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Pedro de Mena, Ecce Homo and Mater Dolorosa

Pedro de Mena, Ecce Homo and Mater Dolorosa, c.1674–85, partial-gilt polychrome wood, probably from Málaga, Spain, Ecce Homo: 62.9 x 45.1 x 46.7 cm, Mater Dolorosa: 63 x 58.7 x 38.1 cm (The Metropolitan Museum of Art) A conversation between Dr. Lauren Kilroy-Ewbank and Dr. Beth Harris. Created by Smarthistory.

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Video transcript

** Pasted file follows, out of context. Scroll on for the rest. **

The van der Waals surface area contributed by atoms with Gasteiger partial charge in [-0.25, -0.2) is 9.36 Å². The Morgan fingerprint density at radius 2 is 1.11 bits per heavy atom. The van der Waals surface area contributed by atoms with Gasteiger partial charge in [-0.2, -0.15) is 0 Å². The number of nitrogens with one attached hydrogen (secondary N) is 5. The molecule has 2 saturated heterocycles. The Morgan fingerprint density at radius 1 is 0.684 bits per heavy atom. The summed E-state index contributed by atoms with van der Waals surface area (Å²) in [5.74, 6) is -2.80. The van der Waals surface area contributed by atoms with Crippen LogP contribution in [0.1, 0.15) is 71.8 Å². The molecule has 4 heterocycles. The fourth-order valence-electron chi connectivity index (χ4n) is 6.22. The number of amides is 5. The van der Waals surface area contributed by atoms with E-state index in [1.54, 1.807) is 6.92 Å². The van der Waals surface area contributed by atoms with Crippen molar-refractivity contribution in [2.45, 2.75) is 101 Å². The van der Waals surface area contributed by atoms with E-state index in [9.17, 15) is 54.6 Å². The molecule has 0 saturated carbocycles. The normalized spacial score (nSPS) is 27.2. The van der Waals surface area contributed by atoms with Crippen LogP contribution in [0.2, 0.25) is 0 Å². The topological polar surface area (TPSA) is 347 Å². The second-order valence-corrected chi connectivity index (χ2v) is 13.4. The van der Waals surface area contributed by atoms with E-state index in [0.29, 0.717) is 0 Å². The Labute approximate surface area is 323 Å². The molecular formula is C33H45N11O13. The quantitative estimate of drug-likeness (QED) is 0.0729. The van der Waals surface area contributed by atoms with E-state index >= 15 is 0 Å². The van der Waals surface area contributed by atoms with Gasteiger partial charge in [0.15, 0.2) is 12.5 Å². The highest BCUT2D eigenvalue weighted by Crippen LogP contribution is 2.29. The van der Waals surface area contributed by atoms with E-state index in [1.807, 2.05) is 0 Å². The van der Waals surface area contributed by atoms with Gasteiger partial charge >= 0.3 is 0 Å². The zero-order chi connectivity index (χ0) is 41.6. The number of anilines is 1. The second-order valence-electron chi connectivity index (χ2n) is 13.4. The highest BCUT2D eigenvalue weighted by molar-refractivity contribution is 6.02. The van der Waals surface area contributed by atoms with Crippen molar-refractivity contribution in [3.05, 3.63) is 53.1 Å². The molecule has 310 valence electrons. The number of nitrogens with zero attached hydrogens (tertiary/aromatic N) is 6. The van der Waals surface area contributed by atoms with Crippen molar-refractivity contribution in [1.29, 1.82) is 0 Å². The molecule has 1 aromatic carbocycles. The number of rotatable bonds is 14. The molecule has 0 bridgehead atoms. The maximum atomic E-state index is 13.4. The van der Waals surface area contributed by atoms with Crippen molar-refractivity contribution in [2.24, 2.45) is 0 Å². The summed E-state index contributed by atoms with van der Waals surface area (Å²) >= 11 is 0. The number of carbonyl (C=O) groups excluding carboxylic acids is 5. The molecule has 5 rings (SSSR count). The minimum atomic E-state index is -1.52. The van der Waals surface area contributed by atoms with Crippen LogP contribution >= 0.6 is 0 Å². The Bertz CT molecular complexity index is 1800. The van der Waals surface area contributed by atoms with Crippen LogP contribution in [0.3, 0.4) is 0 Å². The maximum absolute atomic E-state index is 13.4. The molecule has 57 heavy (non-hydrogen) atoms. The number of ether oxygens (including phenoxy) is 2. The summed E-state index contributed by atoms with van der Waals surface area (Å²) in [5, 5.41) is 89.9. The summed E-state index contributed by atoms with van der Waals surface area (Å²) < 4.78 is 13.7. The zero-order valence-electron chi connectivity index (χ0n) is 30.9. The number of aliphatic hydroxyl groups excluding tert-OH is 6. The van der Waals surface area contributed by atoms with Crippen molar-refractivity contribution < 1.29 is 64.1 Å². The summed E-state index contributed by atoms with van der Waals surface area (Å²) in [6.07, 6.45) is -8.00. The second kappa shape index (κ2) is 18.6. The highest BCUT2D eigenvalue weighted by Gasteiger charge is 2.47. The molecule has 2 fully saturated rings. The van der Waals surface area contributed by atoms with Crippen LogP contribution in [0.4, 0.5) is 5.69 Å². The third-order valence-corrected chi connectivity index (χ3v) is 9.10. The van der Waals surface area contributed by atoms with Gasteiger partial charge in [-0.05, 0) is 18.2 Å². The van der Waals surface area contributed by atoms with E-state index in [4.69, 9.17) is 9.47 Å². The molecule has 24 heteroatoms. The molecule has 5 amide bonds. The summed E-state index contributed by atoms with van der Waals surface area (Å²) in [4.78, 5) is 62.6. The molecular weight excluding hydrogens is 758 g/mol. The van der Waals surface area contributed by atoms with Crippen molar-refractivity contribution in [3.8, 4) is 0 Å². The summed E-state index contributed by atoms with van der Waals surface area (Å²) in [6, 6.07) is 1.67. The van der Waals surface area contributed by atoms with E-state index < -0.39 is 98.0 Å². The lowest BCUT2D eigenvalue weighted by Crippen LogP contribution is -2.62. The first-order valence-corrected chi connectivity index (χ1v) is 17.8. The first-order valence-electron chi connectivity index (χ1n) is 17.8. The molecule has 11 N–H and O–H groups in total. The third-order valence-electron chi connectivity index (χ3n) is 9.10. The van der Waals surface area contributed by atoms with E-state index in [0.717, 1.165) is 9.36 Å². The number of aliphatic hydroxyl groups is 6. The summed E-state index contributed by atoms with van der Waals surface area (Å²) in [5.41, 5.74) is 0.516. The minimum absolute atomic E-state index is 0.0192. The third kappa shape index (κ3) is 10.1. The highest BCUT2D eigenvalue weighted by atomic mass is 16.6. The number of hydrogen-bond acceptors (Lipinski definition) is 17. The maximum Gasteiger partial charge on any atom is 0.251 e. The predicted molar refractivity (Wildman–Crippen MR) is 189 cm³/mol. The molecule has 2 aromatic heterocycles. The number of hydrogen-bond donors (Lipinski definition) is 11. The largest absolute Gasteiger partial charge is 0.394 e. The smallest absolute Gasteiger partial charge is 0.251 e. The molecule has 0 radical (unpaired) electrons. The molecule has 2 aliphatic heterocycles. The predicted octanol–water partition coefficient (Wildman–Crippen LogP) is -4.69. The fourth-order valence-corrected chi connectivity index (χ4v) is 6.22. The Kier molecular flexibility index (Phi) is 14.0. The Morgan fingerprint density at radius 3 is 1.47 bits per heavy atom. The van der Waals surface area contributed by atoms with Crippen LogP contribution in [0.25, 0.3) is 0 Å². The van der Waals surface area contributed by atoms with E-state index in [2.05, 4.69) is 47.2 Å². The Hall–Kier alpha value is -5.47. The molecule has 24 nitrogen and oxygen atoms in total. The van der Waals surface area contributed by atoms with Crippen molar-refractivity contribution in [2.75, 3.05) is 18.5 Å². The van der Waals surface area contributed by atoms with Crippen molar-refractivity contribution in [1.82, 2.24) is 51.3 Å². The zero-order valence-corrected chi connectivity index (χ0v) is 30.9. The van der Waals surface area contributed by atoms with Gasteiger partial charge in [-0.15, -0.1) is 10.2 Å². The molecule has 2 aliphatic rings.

(bright piano music) - [First Curator] We're in the Metropolitan Museum of Art, and we've just walked through a beautiful courtyard lined with white marble sculptures. - [Second Curator] We've turned the corner, and we are now looking at two sculptures, "The Man of Sorrows" paired with "The Virgin of Sorrows" by the Spanish sculptor, Pedro de Mena, who becomes well known for these types of sculptures that are paired together in this half length format. These sculptures are both made in polychromed wood. - [First Curator] And yet it's not something we think of in the Western tradition when we think of sculpture. It does call into question our assumption that sculpture should be white marble in order to be high art. - [Second Curator] Wooden sculpture or sculptures in materials like terracotta or alabaster were common across Europe in different places at different times. And in Spain, you have a very long tradition of wooden sculpture and eventually polychromed wooden sculpture. In a 17th century, we see big changes, whereas earlier sculpture had surface decoration, what's called estofado, this application of gold leaf to the surface, which we can still see some of on the red robe of Christ here. Artists begin to focus on even more naturalistic painting of say the flesh tones and various other parts of these sculptures. - [First Curator] With Christ, the marks that his body acquired when he was whipped and beaten before the crucifixion, the blood from the crown of thorns, his wounds, this real emphasis on his physical suffering is all the more palpable because this is painted. - [Second Curator] Pedro de Mena is adapting different types of images here. One of the types of images that he may have been familiar with would have been the Netherlandish painter Dirk Bouts, who was well known for painting paired "Virgin of Sorrows" and "The Man of Sorrows." It's also possible that Pedro de Mena was looking at other types of paintings and sculptures just within his own local tradition that looked very similar to these as well. Pedro de Mena would have fashioned the sculpture of Christ and Mary in wood, and then he would have covered it in jesso. Guild restrictions made it so that a sculptor would do the sculpting, but a painter had to do the painting. A painter would have made the sculpture come alive through a process of encarnacion, literally painting to make the sculpture look more lifelike. And that is exactly what we're seeing here. - [First Curator] There's an immediate empathy that happens because sculpture is something that's three dimensional. It takes up space the way that we do with our own bodies. - [Second Curator] Other additions to these sculptures make it even more lifelike. For instance, we see glass eyes and hair eyelashes have been added to both sculptures. In Christ's mouth are either ivory or wooden teeth. The crown of thorns looks sharp and threatening to us. Resin tears have been added to the Virgin Mary's face. - [First Curator] If we were to turn around and look at the sculptures in the galleries that we just came from, we would see figures that are white marble but also have a idealism to them. They're made a little too perfect to be real. My mind immediately goes to, for example, Michelangelo's "Pieta," which is also a devotional image. We see the wounds of Christ's body, but because of the white marble that was used in the Renaissance, we remain at a remove from that sculpture. But here that distance between us and the sculptures collapses. We are asked to become directly emotionally involved. - [Second Curator] There's such a long history not only in Europe and the ancient Mediterranean, but even across the globe of sculptures that have been painted. So with sculptures like "The Virgin of Sorrows" and "The Men of Sorrows" here, it's a poignant reminder that we have to pay attention to how these objects were intended to be used and who was supposed to see them. These were not intended to be sculptures purely for appreciation of them as art objects. These were devotional objects. These would've been paired together, perhaps on either side of an altarpiece in a private chapel, in a monastery, or in a convent. They would've been under a glass dome or the tream, but you still could get right up close to them as we are now, and you would be immediately confronted with the bruised and battered body of Christ and his sorrowful mother. - [First Curator] For someone who is looking to deepen their faith, to have an inspiration to prayer and meditation, these are incredibly powerful. - [Second Curator] Sculptures like this have largely been ignored in the canon of art history. It's only more recently that museums have actively started to collect these or remove them from storage and put them on display. Partially, that is because these can prompt some level of discomfort, whether it's because they seem hyper realistic, they call to mind what it might feel like to have one's body be tortured in this way. - [First Curator] It is a challenge to our visual culture and what we presume to be art. (bright piano music)